Welcome to the UNC Chapel Hill School of Social Work Student Ambassador Blog! This blog was created by current student Ambassadors for people like you: Prospective students interested in getting a glimpse of our Master of Social Work program from the student angle. Feel free to contact Student Ambassadors if you want to learn more!
As my third year of graduate school is coming to an end, I have been reflecting back on many things while also looking forward to what is yet to come. It is hard to believe that just a few years ago, in 2014, I began this journey of the unknown. And now, I am embarking on becoming an LCSW and seeing my dreams come to fruition. I find myself reminiscing on my past experiences, and the struggles and joys that brought me where I am today. To anyone who thinks, should I go to graduate school? Am I good enough? Can I make it in school for 2-3 more years? I encourage you to KEEP PUSHING.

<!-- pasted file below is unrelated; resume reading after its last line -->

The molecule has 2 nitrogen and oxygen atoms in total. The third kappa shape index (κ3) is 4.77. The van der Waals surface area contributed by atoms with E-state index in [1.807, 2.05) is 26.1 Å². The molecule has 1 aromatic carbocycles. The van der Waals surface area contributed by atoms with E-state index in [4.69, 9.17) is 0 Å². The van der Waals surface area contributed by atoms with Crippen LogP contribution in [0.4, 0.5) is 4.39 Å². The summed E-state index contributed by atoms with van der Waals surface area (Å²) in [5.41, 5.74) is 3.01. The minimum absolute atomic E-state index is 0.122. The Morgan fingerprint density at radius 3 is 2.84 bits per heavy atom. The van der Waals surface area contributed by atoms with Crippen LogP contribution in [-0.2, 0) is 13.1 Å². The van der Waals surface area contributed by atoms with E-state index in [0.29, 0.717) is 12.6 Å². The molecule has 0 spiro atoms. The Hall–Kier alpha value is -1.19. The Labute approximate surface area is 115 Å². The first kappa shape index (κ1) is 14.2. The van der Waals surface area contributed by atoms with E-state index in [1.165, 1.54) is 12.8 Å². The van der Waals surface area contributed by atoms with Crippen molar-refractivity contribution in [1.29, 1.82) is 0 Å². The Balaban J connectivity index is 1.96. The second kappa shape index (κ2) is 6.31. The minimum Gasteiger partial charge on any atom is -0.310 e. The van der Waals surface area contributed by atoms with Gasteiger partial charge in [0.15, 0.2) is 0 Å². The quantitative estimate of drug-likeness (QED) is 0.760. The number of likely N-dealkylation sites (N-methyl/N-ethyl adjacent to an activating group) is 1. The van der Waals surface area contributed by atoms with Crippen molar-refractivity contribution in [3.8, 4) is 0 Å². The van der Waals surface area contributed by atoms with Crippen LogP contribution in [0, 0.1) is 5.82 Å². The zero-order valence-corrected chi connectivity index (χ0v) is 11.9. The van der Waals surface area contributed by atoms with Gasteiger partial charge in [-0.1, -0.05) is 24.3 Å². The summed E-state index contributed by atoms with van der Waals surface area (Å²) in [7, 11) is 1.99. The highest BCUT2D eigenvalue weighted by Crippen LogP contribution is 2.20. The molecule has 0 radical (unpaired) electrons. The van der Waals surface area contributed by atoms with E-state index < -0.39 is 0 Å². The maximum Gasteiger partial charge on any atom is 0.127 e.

It may seem like a never-ending road, but trust me…the end of the road is within grasp. If you would have asked my 5 years ago would I be in graduate school, the answer likely would have been “No.” If you would have asked my 10 years ago, would I be an undergraduate student at one of the most prestigious institutions in the country, I would have said “I sure hope so.” And if you would have asked me 15 years ago, would I make it out of small town, rural NC, I would have said “It’s doubtful.” But no matter where you come from and what background, you have the potential to achieve whatever you set your mind to. I truly believe that. With resilience, determination, and perseverance, the sky is the limit. Never give up on your dreams, never forget how far you’ve come, and never forget the goodness that drew you to this field. I feel that now more than ever, our country needs strong social workers to serve our disenfranchised and underserved populations. The field calls for us to get out of our comfort zones and analyze our own lens and biases, in order to make a change for the greater good. What better time than NOW?